Crowder told Xpress in 2019 that she was raised in a racist family in Alabama but was “radicalized” by two Presbyterian ministers she encountered at Auburn University.

“There’s a feeling, I think, in the country that no white Southerner ever did a good thing during the civil rights movement, and I just knew it wasn’t true,” she says.

The two are touring colleges, churches and seminaries around the country to screen and discuss the film.

Black Mountain Presbyterian Church is at 117 Montreat Road, Black Mountain. For more information about the documentary, visit

Read all about it

The Western North Carolina Historical Association will kick off its 2022 ReadWNC literary series with Annette Saunooke Clapsaddle’s book Even As We Breathe via Zoom on Tuesday, May 24, 6 p.m.

The book won the group’s  Thomas Wolfe Memorial Literary Award in 2021.

Saunooke Clapsaddle and historian Barbara Duncan will discuss the facts behind the fictional depiction of mid-20th century Cherokee life and culture. The conversation will also detail the real-life detention of Axis diplomats and their families at Asheville’s Grove Park Inn during World War II and other local history incorporated into the novel.

In July, the ReadWNC literary series will focus on Guests on Earth by Lee Smith. In October, author Sharyn McCrumb will discuss the historical research she did for her novel The Ballad of Frankie Silver.

Tickets can be purchased for individual events or for the full series at a discount. For more information or to register, go to

What a thrill

Robert Kun‘s decision to write a novella started in an unusual way.

“A friend of mine asked me to write her a testimonial for her pet-sitting business,” the Buncombe County resident says. “Later, she asked me for an affidavit for a custody case. Afterwards, she asked if I had ever considered writing, because she thought the things I had written for her were so good.”

Taking up the challenge, Kun started work on a book that was initially based on his life. That effort eventually morphed into his recently self-published psychological thriller, Lucid. The book tells the story of a young man who becomes obsessed with his girlfriend’s best friend and struggles with controlling his desire for her.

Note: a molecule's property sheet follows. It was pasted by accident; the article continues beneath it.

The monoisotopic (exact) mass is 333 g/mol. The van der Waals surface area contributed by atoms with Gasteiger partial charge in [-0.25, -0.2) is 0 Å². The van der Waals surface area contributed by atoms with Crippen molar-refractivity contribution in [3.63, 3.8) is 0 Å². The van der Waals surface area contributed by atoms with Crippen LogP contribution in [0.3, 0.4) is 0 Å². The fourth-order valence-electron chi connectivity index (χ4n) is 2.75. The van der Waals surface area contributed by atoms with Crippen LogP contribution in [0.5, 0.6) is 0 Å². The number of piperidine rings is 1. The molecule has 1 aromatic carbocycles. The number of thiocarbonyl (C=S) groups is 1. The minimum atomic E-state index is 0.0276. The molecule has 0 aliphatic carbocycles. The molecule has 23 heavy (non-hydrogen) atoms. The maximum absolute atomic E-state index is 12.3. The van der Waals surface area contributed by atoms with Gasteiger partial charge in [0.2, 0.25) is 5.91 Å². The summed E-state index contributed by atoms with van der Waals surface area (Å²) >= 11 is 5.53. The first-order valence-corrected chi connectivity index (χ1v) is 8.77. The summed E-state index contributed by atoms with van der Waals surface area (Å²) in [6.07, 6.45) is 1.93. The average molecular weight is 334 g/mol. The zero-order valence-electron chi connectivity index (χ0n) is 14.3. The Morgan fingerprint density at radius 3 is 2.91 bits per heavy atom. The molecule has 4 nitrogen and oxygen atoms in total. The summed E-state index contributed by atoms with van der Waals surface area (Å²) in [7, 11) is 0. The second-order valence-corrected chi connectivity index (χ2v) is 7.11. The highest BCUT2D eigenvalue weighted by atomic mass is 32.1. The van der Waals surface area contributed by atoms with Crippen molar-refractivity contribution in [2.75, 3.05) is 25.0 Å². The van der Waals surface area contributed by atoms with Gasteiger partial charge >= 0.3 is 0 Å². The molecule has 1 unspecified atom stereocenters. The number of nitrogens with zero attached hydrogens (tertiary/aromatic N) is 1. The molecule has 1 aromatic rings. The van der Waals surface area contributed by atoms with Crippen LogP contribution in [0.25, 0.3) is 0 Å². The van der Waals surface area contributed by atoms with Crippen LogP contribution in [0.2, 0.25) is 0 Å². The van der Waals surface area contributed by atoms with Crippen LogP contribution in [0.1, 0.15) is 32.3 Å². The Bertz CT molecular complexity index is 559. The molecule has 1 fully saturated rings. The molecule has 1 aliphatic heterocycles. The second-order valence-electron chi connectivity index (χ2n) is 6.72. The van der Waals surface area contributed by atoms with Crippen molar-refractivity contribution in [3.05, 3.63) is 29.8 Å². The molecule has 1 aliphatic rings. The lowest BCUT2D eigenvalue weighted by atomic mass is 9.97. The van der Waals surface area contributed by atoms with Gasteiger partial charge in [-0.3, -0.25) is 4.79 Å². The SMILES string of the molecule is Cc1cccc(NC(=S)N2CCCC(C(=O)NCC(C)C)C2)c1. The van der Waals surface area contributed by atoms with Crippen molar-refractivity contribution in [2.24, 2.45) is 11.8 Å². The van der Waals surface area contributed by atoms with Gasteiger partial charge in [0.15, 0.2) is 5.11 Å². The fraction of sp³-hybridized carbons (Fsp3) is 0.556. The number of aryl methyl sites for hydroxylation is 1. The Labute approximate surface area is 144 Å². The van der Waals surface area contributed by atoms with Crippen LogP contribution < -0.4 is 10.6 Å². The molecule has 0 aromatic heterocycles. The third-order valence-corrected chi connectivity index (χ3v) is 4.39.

“I never set out to write any specific genre,” Kun says. “I just wrote as it came to me and let the story go where it wanted to. One thing I did know from the beginning was that it was going to be deep and dark.”

For more information on the book, visit

Curiouser and curiouser

The Storm Rhum Bar and Bistro is home to Asheville’s first Curio Machine, a repurposed vending machine that sells art, writing, stickers and more. The machines, which originated in Boone, are part of a collaborative project between artist Bunny Eaton, author Ben Loomis and farmer Jordan Holder.

“The three of us and most of our friends have been trained through our 20s to become serial side hustlers for a chance to get ahead,” says Loomis. “So when we saw another business doing this during a visit to Portland, Ore., we thought it would work well in our neck of the woods.”

The company is eager to get Asheville artists to participate by selling their creations through the Curio Machine, Loomis says. “We buy wholesale from local artists so they get paid up front and then we promote their social media/websites online and in our machines,” he says.

Loomis is in talks with a few other Asheville venues, with hopes to have machines in those places by the summer.

The Storm Rhum Bar and Bistro is at 125 S. Lexington Ave. For more information, go to



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About Justin McGuire
Justin McGuire is a UNC Chapel Hill graduate with more than 30 years of experience as a writer and editor. His work has appeared in The Sporting News, the (Rock Hill, SC) Herald and various other publications. Follow me @jmcguireMLB

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One thought on “Around Town: Black Wall Street AVL teams with Wilma Dykeman Legacy for birthday bash

  1. Curious

    Didn’t the Asheville Art Museum have an “art vending machine” many years ago?